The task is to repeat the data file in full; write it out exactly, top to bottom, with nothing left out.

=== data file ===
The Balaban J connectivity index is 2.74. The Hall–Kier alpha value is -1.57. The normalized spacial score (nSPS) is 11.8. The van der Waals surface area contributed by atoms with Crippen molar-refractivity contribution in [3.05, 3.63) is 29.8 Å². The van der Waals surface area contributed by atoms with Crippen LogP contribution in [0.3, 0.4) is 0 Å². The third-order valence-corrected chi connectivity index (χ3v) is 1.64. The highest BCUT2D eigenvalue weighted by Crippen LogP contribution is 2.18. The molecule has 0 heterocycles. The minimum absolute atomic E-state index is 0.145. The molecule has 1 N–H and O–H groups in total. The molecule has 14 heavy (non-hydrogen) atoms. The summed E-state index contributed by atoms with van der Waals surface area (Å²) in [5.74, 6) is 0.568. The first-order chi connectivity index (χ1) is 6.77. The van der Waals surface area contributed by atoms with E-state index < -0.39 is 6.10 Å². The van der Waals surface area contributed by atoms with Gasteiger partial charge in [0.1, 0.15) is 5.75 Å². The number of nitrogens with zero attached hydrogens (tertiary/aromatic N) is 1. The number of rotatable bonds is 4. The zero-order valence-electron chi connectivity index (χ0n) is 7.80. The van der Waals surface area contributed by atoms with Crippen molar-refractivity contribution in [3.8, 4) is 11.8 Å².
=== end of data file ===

The Balaban J connectivity index is 2.74. The Hall–Kier alpha value is -1.57. The normalized spacial score (nSPS) is 11.8. The van der Waals surface area contributed by atoms with Crippen molar-refractivity contribution in [3.05, 3.63) is 29.8 Å². The van der Waals surface area contributed by atoms with Crippen LogP contribution in [0.3, 0.4) is 0 Å². The third-order valence-corrected chi connectivity index (χ3v) is 1.64. The highest BCUT2D eigenvalue weighted by Crippen LogP contribution is 2.18. The molecule has 0 heterocycles. The minimum absolute atomic E-state index is 0.145. The molecule has 1 N–H and O–H groups in total. The molecule has 14 heavy (non-hydrogen) atoms. The summed E-state index contributed by atoms with van der Waals surface area (Å²) in [5.74, 6) is 0.568. The first-order chi connectivity index (χ1) is 6.77. The van der Waals surface area contributed by atoms with E-state index < -0.39 is 6.10 Å². The van der Waals surface area contributed by atoms with Gasteiger partial charge in [0.1, 0.15) is 5.75 Å². The number of nitrogens with zero attached hydrogens (tertiary/aromatic N) is 1. The number of rotatable bonds is 4. The zero-order valence-electron chi connectivity index (χ0n) is 7.80. The van der Waals surface area contributed by atoms with Crippen molar-refractivity contribution in [3.8, 4) is 11.8 Å².